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The consensus builder

A personal account in the memory of Pranab Mukherjee, a career politician who bridged gaps and led the nation through many crises in various capacities

The consensus builder
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Once a senior Congress leader told me that Pranab has a lot of layers. You needed to do your homework to understand his personality. He seemed to be a dreary person, one who remained engrossed with politics and studies for 24 hours. I am in complete agreement with Jairam Ramesh, that to understand this captivating persona of Pranab Mukherjee, one needs to understand him as a person.

Pranab Mukherjee began his prolonged political career in Ajay Mukherjee's Bengal Congress and in 1969 he was a member of the Rajya Sabha as the representative of Bengal Congress and later Indira Gandhi's eyes fell on him. How this happened, even that is a very renowned story, remembering which seems relevant on this day. It dates back to 1969, while Indira Gandhi was on the verge of nationalising the banks; when a personality like Morarji Desai was removed from his status as the Economic Minister. He was inclined towards privatisation, pushing the nation towards an open market. Indira, on the other hand, used to understand the importance of state-owned corporations and nationalisation of banks and wanted to move forward with it. It is during that time when debates were on in the Rajya Sabha, Indira Gandhi heard Pranab Mukherjee's speech. In his speech, he stated why it is necessary to nationalise the banks, contradicting those who opposed it with the fact that according to Article 19 of the Constitution, the Right to Property is the Fundamental Right of the people. The bank being private property, nationalisation should be interpreted as an intervention to the rights of the people. He mentioned that when London Conservative Prime Minister, Robert Pill, was discussing the abolition of slavery in Britain, all those who opposed it used the same sort of reasoning, claiming it as a fundamental right and therefore, untouchable. Ultimately the dissenters lost and the reason was the argument that with time, things change. Fundamental rights, much like democracy, must shift and change as well. India, according to Mukherjee, was also going through an economic transformation. Hence, there was a need to free the nation from the primitive idea of private property and bring in changes like the nationalisation of banks. This explanation of connecting slavery with the nationalisation of banks is extraordinary. Listening to this, Indira Gandhi was surprised as well as impressed. Indira Gandhi asked Om Mehta, then the Chief Whip, who is the young man who gave such a great speech. Om Mehta, after checking up on him, informed Indira Gandhi. Later, Bhupesh Gupta, the Communist leader who was close to Indira, also briefed her about Pranab Mukherjee and since then, he was under her gracious watch. Slowly, he became her favourite and later, after the merger of the Bengal Congress with the Congress, he became very close to Indira Gandhi and has since then been omnipresent in Congress, be it the era of Narsimha Rao or Dr Manmohan Singh.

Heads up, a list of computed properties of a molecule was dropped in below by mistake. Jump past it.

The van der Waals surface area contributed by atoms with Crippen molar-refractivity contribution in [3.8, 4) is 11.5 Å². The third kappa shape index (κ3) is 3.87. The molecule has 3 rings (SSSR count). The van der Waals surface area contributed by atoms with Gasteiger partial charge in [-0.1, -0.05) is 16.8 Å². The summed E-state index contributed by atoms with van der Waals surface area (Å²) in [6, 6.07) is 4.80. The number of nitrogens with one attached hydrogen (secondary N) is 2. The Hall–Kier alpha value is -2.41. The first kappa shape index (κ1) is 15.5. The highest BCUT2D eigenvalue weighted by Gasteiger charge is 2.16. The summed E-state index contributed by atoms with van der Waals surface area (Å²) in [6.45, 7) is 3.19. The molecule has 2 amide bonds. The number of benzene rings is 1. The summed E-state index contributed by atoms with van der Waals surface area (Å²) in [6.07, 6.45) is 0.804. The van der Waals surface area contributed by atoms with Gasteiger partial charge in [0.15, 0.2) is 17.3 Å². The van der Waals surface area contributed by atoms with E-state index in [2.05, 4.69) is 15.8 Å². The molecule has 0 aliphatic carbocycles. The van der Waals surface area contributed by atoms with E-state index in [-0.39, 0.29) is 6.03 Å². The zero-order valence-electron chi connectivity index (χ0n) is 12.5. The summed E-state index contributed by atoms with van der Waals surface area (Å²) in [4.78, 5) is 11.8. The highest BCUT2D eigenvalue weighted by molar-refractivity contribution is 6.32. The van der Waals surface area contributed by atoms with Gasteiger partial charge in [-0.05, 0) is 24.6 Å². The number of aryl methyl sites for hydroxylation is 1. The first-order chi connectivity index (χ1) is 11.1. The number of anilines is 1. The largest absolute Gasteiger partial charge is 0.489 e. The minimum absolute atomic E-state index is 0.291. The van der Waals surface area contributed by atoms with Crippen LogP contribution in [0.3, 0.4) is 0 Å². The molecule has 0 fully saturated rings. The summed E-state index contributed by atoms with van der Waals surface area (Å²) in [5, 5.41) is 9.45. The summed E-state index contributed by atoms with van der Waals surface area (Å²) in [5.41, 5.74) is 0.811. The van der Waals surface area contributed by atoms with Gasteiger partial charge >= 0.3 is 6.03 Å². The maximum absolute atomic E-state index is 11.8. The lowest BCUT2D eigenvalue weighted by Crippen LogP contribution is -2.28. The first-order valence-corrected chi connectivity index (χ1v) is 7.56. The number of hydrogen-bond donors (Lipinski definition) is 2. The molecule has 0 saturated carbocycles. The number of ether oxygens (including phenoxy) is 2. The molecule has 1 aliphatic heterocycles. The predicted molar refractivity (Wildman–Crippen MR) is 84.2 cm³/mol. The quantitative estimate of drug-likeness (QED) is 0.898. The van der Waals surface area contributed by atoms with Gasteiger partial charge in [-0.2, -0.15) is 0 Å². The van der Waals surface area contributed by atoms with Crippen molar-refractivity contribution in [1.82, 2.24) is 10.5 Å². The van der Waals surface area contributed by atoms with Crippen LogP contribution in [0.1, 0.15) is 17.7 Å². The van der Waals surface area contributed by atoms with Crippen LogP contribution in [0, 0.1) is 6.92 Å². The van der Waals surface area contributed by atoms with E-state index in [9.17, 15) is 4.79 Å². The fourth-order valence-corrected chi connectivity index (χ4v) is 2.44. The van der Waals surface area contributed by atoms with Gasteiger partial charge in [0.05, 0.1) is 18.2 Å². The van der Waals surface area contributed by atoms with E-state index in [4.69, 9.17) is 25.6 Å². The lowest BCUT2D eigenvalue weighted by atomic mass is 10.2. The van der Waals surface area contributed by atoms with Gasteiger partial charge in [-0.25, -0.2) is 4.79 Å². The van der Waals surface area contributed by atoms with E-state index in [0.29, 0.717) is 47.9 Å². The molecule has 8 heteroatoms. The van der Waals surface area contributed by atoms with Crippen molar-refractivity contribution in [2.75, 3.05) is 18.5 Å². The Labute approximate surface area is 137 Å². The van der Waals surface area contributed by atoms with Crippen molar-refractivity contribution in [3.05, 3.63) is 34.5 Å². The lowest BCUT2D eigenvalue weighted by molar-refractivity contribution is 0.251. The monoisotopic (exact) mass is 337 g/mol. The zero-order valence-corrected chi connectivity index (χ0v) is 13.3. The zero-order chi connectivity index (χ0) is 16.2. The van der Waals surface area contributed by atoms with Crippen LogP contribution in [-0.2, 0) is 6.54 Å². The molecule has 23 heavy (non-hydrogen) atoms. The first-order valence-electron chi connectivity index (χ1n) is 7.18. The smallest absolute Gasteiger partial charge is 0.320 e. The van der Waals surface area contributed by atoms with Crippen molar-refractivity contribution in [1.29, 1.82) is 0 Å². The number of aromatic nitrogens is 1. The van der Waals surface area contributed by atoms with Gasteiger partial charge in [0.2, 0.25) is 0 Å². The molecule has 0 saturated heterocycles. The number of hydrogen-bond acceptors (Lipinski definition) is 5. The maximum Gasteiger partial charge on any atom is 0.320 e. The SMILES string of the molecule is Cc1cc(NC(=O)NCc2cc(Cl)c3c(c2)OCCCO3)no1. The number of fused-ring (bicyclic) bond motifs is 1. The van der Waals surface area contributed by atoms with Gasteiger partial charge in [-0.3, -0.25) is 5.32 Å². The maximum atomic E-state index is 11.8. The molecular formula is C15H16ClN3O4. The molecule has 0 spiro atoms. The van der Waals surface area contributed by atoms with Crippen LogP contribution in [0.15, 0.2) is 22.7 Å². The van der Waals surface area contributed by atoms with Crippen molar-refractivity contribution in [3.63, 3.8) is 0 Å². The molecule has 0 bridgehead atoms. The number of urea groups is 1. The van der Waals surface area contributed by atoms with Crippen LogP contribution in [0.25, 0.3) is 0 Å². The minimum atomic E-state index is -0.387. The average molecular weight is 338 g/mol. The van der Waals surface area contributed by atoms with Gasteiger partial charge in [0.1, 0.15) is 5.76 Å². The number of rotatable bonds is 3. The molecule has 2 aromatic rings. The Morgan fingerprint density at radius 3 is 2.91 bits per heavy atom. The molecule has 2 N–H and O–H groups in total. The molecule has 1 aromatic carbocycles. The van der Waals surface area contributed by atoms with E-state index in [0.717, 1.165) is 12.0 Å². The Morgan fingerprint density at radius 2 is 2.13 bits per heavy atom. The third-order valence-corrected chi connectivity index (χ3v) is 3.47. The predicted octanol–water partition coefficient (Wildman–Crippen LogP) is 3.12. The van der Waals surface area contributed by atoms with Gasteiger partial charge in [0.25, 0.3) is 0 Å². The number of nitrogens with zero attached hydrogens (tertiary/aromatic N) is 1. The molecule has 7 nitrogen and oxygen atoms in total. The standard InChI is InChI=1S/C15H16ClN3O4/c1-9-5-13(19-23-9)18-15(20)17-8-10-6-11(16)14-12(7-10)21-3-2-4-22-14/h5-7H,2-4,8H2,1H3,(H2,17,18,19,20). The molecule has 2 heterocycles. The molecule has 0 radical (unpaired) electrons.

Although he left Congress during the era of Rajiv Gandhi, he regretted this and stated that it was a grave mistake. When we got into journalism in 1984, at that time he had formed the Rashtriya Samajwadi Party and I used to travel with him to the electoral commission and saw his dire situation. Not many people attended the meeting yet he tried his best. Later on, even Rajiv Gandhi understood his mistake and during the Tripura's Legislative Assembly, he involved Pranab Mukherjee and brought him back to the party. Unfortunately, Rajiv Gandhi passed away. I've heard that when he was alive, he was planning on making Pranab Mukherjee the Finance Minister. He had made him the chief of the economic cell of AICC. But Pranab Mukerjee's luck did not hold out. After Rajiv Gandhi's death, Pranab Mukherjee became a crisis manager in tumultuous politics to protect the Indian democracy.